The Cārvāka System- Indian Philosophy system- wandofknowledge
In Indian philosophy, the word ‘Cārvāka’ or charvaka means a materialist. The Cārvākas hold that perception is the only valid source of knowledge. They point out that all non-perceptual or indirect sources of knowledge like inference, the testimony of other persons, etc., are unreliable and often prove misleading. We should not, therefore believe in anything except what is immediately known through perception.
Perception reveals to us only the material world are composed of the four elements of matter viz. air, fire, water and earth, the existence of which we can directly know through the senses. All objects of this is perceptible world are composed of these elements. There is no evidence that there is anything like an immaterial soul in man. Man too is made wholly of matter. Individual is identical with the body. There is consciousness in man, but consciousness is the quality of the living body which is a product of matter. It should not be thought that because the elements of matter are unconscious, there can be no consciousness in objects made of them. There are many examples in which qualities originally absent in the component parts are developed when the parts are combined together in a particular way. There are even examples of the same substance acquiring new qualities under different conditions. Betel leaf, nut and lime chewed together acquire a red tinge originally absent in any of the constituents: molasses acquire by fermentation, the power of intoxication is originally absent. Similarly, the elements of matter combined together in a particular way give rise to the living body having consciousness. Consciousness ceases apparently with the body. When man dies nothing is left of him to enjoy or suffer the consequences of his actions hereafter.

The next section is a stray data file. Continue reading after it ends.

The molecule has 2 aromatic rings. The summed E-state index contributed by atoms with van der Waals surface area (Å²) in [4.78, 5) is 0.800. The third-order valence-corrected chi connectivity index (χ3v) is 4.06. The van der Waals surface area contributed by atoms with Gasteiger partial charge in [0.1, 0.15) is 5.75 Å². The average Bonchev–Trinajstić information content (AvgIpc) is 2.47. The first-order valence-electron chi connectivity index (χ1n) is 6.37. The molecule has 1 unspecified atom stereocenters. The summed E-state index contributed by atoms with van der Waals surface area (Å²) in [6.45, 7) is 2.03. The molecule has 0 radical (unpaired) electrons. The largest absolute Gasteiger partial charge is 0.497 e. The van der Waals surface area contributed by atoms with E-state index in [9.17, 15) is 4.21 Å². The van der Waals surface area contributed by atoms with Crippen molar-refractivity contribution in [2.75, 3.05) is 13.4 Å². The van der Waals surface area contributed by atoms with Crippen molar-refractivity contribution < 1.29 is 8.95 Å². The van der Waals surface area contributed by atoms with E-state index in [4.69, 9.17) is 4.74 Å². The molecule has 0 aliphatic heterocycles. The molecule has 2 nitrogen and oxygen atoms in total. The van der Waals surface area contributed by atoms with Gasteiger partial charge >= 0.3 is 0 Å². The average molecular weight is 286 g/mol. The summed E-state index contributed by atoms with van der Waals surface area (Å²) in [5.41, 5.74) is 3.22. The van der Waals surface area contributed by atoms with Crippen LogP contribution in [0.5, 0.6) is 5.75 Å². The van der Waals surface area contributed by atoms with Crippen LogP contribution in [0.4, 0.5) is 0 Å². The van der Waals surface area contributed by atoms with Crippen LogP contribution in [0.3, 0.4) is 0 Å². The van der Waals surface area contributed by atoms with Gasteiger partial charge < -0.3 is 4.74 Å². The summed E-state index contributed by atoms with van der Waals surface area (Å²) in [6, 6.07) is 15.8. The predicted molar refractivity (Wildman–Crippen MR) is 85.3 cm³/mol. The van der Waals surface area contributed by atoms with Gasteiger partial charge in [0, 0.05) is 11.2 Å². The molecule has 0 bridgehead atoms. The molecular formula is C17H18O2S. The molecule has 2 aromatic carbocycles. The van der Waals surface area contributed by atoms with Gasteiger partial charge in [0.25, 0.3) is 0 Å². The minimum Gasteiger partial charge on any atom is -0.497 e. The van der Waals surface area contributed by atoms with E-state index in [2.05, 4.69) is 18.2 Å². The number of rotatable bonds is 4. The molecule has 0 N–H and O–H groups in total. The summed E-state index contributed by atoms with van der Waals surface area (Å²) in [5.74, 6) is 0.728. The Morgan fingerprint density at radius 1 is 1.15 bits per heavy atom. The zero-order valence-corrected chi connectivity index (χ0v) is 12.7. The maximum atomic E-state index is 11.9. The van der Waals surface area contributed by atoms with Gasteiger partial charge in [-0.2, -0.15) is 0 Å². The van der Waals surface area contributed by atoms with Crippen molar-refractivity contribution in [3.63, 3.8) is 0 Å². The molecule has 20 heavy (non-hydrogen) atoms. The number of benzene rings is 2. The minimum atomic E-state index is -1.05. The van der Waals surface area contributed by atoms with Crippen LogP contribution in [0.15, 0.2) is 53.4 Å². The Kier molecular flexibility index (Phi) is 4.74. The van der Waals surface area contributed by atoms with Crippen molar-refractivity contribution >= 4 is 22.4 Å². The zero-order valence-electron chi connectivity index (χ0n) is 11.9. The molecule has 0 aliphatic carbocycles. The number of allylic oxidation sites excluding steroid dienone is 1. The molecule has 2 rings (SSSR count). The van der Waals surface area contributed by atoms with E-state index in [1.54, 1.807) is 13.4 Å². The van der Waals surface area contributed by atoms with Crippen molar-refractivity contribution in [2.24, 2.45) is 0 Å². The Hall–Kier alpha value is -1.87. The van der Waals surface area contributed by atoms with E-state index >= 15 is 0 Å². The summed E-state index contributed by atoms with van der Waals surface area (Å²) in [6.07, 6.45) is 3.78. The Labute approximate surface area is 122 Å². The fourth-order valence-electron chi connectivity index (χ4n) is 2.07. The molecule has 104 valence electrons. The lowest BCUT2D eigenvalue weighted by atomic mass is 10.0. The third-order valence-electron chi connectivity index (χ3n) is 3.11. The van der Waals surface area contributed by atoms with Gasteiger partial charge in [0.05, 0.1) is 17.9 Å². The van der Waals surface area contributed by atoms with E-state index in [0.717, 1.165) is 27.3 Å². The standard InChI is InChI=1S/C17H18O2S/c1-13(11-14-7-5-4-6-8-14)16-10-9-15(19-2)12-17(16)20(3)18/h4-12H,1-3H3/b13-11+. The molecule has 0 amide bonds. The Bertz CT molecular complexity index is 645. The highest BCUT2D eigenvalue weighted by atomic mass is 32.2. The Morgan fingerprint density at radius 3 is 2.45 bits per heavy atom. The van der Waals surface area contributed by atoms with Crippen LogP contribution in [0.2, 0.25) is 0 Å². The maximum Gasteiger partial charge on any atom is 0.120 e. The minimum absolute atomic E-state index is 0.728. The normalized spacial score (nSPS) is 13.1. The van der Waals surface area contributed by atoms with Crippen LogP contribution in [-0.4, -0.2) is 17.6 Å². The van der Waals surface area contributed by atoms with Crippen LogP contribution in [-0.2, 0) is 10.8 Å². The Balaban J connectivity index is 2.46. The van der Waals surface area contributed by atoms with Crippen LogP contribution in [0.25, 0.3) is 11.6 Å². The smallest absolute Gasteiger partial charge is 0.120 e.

The survival of man in any form after death is, therefore, unproved. The existence of God is also a myth. God cannot be perceived. The world is made by the automatic combination of the material elements and not by God. According to Carvakas, it is foolish, therefore, to perform any religious rite either for enjoying happiness after this life in heaven or for pleasing God. No faith should be put in the Vedas or in the cunning priests who earn their livelihood by exploiting the credulity of men.
The highest end of life, for a rational man, should, therefore, be the enjoyment of the greatest amount of pleasure here in this life, of which alone wet are sure. It is foolish to forgo the pleasures of life simply because they happen to be mixed with pain. It would be as though one would reject the kernel because of its husk or cease sowing crops for fear of cattle. We should try to get the best out of this life by enjoying it as best as we can and avoiding as far as possible the chances of pain.
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